The book was a little difficult to get into at first, but then I found my self not being able to put the book down. My favorite part of the book was at the end when the twist of Miss Lily Angorian was revealed to be the Wicked Witch of the Waste fire demon by Howl. The book has so many intertwined relationships, I wish that quality carried more over to the movie, which I watched afterwards. I vaguely remember the movie which made reading the book much easier without the pre context. The different worlds Diana Wynne Jones describe are all distinct and different. She takes you across this world filled with different environments, the quaint bustling town which Sophie was raised in, the vast luxuriousness and promptness of Kingsbury, and the oven hot harsh wilderness of the Waste. In the book, I missed the development of Sophie's feelings for Howl and vice versa. I did see the two bonding and the relationship growing stronger but I missed those feelings evolving into something more romantic. Sophie did reject the idea of Howl having feelings for her multiple times telling herself she wasn't pretty enough. In the book Diana Wynne Jones has Howl chasing after multiple pretty girls, making it appearing Sophie was the last thing on Howl's mind. In the film, Hayao Miyazaki choose to eliminate the active roles of these girls and focused on the interaction between Howl and Sophie.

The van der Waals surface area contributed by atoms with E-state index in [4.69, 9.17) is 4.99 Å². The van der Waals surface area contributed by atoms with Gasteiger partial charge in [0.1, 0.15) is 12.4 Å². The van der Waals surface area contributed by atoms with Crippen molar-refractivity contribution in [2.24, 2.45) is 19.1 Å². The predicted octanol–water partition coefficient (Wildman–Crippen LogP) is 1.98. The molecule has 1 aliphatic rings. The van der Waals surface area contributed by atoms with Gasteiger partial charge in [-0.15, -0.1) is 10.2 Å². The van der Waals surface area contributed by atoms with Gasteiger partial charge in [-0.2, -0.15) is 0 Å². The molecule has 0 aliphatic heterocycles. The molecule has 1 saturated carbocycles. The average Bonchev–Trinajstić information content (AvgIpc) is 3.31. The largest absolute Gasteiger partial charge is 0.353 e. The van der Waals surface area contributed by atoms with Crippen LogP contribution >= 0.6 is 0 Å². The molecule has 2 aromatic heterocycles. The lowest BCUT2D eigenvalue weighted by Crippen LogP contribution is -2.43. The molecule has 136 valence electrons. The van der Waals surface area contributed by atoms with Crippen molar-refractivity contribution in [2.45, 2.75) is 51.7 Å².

I enjoy Diana Wynne Jones creation of her story. Hayao Miyazaki recreation Howl's Moving Castle is very different from the novel; the story has evolved to be more of his own. The film's plot is heavily influenced by World War I with battleships and aircrafts elements. Miyazaki represent Howl to be the anti war hero and all about make love not war. He incorporates different problems in the plot, shifting the conflict between man verse man, to man verses war. There are also a lot of character changes and shift of roles, but the general idea of the relationships are still present. Both Howl and Sophie broke their curses with the power of love.